security capabilities.

Finally, the SNMPv1 Framework introduces access control based on a
concept called an SNMP MIB view.  The SNMPv3 Framework specifies a
fundamentally similar concept called view-based access control.  With
this capability, SNMPv3 provides the means for controlling access to
information on managed devices.

However, while the SNMPv1 Framework anticipated the definition of
multiple authentication schemes, it did not define any such schemes
other than a trivial authentication scheme based on community strings.
This was a known fundamental weakness in the SNMPv1 Framework but it was
thought at that time that the definition of commercial grade security
might be contentious in its design and difficult to get approved because
"security" means many different things to different people.  To that
end, and because some users do not require strong authentication, the
SNMPv1 architected an authentication service as a separate block to be
defined "later" and the SNMPv3 Framework provides an architecture for
use within that block as well as a definition for its subsystems.

4.  The SNMPv2 Management Framework

The SNMPv2 Management Framework is fully described in [4-9] and
coexistence and transition issues relating to SNMPv1 and SNMPv2 are
discussed in [10].

SNMPv2 provides several advantages over SNMPv1, including:

  * expanded data types (e.g., 64 bit counter)

  * improved efficiency and performance (get-bulk operator)

  * confirmed event notification (inform operator)

  * richer error handling (errors and exceptions)
  * improved sets, especially row creation and deletion

  * fine tuning of the data definition language

However, the SNMPv2 Framework, as described in these documents, is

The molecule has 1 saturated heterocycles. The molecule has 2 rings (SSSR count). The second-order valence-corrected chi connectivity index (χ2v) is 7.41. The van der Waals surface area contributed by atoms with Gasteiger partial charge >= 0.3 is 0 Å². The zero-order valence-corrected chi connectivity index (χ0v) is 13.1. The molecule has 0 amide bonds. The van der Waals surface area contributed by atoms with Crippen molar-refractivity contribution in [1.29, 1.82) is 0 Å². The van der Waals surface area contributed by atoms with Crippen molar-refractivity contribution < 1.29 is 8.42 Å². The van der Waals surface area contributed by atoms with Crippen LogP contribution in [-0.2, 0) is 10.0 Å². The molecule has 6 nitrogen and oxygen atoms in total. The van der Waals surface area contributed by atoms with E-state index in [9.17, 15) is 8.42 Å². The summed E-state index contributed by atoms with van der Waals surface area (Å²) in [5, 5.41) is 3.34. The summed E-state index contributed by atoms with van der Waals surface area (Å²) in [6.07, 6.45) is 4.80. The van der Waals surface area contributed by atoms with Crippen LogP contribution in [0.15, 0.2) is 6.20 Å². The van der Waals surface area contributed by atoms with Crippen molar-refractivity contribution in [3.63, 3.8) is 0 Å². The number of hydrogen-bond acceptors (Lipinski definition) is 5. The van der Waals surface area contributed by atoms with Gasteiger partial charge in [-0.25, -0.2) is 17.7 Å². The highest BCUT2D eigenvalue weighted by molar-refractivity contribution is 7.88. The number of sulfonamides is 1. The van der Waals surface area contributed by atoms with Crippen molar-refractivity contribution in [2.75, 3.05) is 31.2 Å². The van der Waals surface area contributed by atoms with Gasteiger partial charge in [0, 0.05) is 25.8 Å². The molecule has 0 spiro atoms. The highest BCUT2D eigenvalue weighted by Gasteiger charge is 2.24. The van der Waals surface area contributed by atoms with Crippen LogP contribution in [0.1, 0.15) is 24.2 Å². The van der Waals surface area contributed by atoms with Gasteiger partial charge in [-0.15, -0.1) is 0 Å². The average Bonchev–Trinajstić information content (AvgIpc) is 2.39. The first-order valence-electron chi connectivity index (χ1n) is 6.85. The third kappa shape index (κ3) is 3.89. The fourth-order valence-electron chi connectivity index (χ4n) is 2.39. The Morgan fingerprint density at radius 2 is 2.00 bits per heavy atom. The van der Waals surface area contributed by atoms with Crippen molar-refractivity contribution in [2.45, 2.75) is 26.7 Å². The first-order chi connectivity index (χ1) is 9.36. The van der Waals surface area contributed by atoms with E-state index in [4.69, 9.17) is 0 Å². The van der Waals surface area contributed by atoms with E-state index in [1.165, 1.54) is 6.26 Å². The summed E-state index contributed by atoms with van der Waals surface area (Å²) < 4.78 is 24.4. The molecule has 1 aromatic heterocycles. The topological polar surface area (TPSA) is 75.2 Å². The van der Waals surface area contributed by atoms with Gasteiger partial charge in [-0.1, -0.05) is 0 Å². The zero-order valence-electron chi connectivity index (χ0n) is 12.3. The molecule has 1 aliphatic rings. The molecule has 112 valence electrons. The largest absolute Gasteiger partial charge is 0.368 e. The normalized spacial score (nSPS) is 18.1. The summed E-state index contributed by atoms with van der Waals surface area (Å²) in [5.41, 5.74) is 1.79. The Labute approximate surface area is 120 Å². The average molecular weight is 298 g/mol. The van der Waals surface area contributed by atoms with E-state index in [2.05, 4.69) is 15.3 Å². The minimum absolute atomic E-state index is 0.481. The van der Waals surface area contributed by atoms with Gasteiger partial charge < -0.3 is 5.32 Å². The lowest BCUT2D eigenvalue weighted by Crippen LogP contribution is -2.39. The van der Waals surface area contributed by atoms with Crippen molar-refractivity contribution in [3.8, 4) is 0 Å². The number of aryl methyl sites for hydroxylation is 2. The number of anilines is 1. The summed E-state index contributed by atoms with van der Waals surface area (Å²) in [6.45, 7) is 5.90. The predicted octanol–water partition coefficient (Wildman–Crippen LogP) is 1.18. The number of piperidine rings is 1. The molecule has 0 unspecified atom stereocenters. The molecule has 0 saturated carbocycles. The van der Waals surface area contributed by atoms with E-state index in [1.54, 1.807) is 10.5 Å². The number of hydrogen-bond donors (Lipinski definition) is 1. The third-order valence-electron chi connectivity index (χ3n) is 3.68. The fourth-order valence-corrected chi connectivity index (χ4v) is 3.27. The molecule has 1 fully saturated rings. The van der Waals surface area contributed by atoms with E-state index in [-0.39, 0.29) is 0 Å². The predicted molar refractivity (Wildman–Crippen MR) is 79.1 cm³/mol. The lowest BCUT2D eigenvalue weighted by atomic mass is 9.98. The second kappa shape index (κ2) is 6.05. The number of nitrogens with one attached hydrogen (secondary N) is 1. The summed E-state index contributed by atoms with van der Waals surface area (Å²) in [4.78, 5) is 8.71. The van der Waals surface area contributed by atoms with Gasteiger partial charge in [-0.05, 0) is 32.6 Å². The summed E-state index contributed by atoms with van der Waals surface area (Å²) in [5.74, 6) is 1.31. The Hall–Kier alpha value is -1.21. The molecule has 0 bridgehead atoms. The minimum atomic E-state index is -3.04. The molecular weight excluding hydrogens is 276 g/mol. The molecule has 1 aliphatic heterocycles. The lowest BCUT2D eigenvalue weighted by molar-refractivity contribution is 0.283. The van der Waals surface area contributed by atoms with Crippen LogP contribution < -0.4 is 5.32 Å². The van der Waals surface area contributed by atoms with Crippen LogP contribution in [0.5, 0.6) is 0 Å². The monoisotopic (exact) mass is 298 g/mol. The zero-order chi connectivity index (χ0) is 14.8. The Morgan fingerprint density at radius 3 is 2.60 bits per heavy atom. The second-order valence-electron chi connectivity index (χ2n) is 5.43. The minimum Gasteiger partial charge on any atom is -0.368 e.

incomplete in that it does not meet the original design goals of the
SNMPv2 project.  The unmet goals included provision of security and
administration delivering so-called "commercial grade" security with

  * authentication:  origin identification, message integrity,
    and some aspects of replay protection;

  * privacy:  confidentiality;

  * authorization and access control; and

  * suitable remote configuration and administration capabilities
    for these features.

The SNMPv3 Management Framework, as described in this document and the
companion documents, addresses these significant deficiencies.

5.  The SNMPv3 Working Group

This document, and its companion documents, were produced by the SNMPv3
Working Group of the Internet Engineering Task Force (IETF).  The SNMPv3
Working Group was chartered to prepare recommendations for the next
generation of SNMP.  The goal of the Working Group was to produce the
necessary set of documents that provide a single standard for the next
generation of core SNMP functions.  The single, most critical need in
the next generation is a definition of security and administration that
makes SNMP-based management transactions secure in a way which is useful
for users who wish to use SNMPv3 to manage networks, the systems that
make up those networks, and the applications which reside on those
systems, including manager-to-
   agent, manager-to-agent, agent-to-manager, and manager-to-manager manager-to-
manager transactions.